As a company grows and becomes more well-known, its reputation becomes more valuable. Filing trade marks to protect brand names and logos is now common place, but companies need to look at different ways of protecting its brand simply beyond having a robust trade mark portfolio.
One way is to monitor how the brand is used online.
It goes without saying that a company wouldn’t want another business using its brand name or logo in connection with its goods or services without authorisation.
Companies are becoming more aware they need to take action where intellectual property (IP) rights are infringed. This includes stopping the infringement and avoiding situations where the company is deemed to have consented to such third party use. This is known as acquiescence in trade mark law.
What can be done?
When looking at the online world and a company’s online presence, protecting the brand becomes somewhat trickier to manage. So what can be done?
A new business will often register a domain name or two to reflect the name of its business or main brand (i.e. JAG Shaw Baker might register JAGShawbaker.com and JAGShawBaker.co.uk) and then wash its hands of the world of domain names. This is a mistake.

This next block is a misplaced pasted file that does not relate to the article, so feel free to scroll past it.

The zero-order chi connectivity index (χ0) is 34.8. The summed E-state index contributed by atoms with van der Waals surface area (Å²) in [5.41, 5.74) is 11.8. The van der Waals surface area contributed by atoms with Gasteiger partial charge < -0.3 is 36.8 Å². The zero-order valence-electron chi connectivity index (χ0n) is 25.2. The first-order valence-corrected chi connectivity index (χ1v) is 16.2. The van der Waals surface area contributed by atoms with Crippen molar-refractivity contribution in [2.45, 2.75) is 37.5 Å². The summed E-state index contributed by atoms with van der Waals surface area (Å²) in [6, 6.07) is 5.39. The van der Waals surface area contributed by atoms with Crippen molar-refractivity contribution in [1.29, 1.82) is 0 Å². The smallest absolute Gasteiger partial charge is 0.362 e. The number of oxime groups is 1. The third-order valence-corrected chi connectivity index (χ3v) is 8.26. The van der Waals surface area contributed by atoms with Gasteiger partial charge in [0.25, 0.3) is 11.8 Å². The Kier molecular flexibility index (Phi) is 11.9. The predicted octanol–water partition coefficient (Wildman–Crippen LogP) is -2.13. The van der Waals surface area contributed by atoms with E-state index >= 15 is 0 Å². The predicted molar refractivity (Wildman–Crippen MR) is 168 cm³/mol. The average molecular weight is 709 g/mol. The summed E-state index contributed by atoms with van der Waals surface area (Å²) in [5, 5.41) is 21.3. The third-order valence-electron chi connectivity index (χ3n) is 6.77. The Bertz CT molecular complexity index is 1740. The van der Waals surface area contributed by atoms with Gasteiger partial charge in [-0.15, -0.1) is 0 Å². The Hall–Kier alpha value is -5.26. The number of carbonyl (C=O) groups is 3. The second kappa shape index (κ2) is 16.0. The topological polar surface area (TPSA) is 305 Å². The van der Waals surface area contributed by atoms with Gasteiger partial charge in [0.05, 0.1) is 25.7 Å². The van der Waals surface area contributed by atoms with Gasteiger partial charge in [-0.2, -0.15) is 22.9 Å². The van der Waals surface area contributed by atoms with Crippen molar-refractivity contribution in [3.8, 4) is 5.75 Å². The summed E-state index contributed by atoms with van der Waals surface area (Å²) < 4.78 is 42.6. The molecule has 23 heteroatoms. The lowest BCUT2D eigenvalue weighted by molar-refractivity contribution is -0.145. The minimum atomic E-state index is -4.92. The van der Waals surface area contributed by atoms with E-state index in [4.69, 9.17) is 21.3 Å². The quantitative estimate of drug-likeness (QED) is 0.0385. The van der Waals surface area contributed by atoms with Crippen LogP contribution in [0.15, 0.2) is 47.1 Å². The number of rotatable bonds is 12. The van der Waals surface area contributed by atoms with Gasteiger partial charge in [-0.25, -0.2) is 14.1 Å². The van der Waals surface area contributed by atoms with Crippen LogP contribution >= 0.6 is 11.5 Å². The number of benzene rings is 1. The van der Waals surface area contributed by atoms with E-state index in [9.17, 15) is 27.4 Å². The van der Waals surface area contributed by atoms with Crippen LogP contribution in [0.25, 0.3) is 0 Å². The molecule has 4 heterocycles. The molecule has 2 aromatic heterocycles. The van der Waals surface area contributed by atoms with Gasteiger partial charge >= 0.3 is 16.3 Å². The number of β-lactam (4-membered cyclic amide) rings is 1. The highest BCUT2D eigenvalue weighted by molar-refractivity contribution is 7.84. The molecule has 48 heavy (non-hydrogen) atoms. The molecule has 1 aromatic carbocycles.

While during the early stages of a company’s life focusing only on these two domain name registrations may suffice, in a few years’ time when the business has grown, infringers and cybersquatters are likely to move in and start registering domain names that infringe your rights, like JAGShawBaker.co.uk, JAGShawBaker.eu. And, let’s not forget the more up-market world of new generic top level domains – JAGShawBaker.company and JAGShawBaker.london.
These infringers and cybersquatters are in it for various reasons. Cybersquatters want to sell the domain name back to the brand owner for a profit. Infringers want to use the domain name to create confusion amongst consumers and gain value from the brand owner’s reputation, having attracted the unsuspecting consumer to their website using the brand owner’s good name.
It’s a problem that has the potential to grow and grow and can be time consuming to manage. For some companies, like big corporates, it’s a problem that can’t necessarily be fixed, only managed.
Such companies often have teams dedicated to patrolling the internet to play whack-a-mole with domain names infringing their brand. It can seem like a futile exercise at times, but it does have its place in brand protection.
For smaller companies, hiring a team will not be possible and online monitoring will unlikely be a commercial priority; however, paying some attention does pay off.
Tune in for part 2 of Protecting Your Brand Online. In this post we’ll delve into some practicalities for companies wanting to keep its brand safe and protect its space online.
The information in this blog post is provided for general informational purposes only, and may not reflect the current law in your jurisdiction. No information contained in this post should be construed as legal advice from JAG Shaw Baker or the individual author, nor is it intended to be a substitute for legal counsel on any subject matter.
The post was written by Charlie Lyons-Rothbart, Associate at JAG Shaw Baker.